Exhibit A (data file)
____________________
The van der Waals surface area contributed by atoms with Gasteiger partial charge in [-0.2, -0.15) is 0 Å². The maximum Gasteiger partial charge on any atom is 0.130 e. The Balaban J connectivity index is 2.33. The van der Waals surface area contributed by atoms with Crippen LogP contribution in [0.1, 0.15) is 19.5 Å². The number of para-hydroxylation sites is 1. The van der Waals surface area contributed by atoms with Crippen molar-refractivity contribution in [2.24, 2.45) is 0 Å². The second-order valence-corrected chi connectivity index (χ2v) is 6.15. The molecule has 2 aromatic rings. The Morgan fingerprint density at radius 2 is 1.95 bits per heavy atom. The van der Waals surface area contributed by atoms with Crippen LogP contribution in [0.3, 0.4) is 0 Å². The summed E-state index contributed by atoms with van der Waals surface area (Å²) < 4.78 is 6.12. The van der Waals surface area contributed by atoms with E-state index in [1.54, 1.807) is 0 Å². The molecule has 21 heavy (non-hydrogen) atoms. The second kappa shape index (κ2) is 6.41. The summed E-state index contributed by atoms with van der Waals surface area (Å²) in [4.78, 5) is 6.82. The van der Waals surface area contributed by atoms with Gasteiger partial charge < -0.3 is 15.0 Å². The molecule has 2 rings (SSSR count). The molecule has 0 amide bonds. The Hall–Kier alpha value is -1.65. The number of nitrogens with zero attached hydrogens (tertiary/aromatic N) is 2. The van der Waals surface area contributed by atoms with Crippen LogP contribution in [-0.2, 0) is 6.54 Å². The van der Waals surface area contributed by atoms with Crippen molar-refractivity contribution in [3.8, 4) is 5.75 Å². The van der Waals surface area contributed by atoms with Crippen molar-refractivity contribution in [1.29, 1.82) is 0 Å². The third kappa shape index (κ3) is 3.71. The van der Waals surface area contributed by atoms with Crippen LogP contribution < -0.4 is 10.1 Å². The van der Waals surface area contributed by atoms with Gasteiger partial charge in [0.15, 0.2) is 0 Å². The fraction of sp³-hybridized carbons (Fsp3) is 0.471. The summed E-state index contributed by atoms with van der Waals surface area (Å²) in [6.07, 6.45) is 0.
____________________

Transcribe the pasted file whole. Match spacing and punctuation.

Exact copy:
The van der Waals surface area contributed by atoms with Gasteiger partial charge in [-0.2, -0.15) is 0 Å². The maximum Gasteiger partial charge on any atom is 0.130 e. The Balaban J connectivity index is 2.33. The van der Waals surface area contributed by atoms with Crippen LogP contribution in [0.1, 0.15) is 19.5 Å². The number of para-hydroxylation sites is 1. The van der Waals surface area contributed by atoms with Crippen molar-refractivity contribution in [2.24, 2.45) is 0 Å². The second-order valence-corrected chi connectivity index (χ2v) is 6.15. The molecule has 2 aromatic rings. The Morgan fingerprint density at radius 2 is 1.95 bits per heavy atom. The van der Waals surface area contributed by atoms with Crippen LogP contribution in [0.3, 0.4) is 0 Å². The summed E-state index contributed by atoms with van der Waals surface area (Å²) < 4.78 is 6.12. The van der Waals surface area contributed by atoms with E-state index in [1.54, 1.807) is 0 Å². The molecule has 21 heavy (non-hydrogen) atoms. The second kappa shape index (κ2) is 6.41. The summed E-state index contributed by atoms with van der Waals surface area (Å²) in [4.78, 5) is 6.82. The van der Waals surface area contributed by atoms with Gasteiger partial charge < -0.3 is 15.0 Å². The molecule has 2 rings (SSSR count). The molecule has 0 amide bonds. The Hall–Kier alpha value is -1.65. The number of nitrogens with zero attached hydrogens (tertiary/aromatic N) is 2. The van der Waals surface area contributed by atoms with Crippen LogP contribution in [-0.2, 0) is 6.54 Å². The van der Waals surface area contributed by atoms with Crippen molar-refractivity contribution in [3.8, 4) is 5.75 Å². The van der Waals surface area contributed by atoms with Crippen molar-refractivity contribution in [1.29, 1.82) is 0 Å². The third kappa shape index (κ3) is 3.71. The van der Waals surface area contributed by atoms with Crippen LogP contribution < -0.4 is 10.1 Å². The van der Waals surface area contributed by atoms with Gasteiger partial charge in [0.15, 0.2) is 0 Å². The fraction of sp³-hybridized carbons (Fsp3) is 0.471. The summed E-state index contributed by atoms with van der Waals surface area (Å²) in [6.07, 6.45) is 0.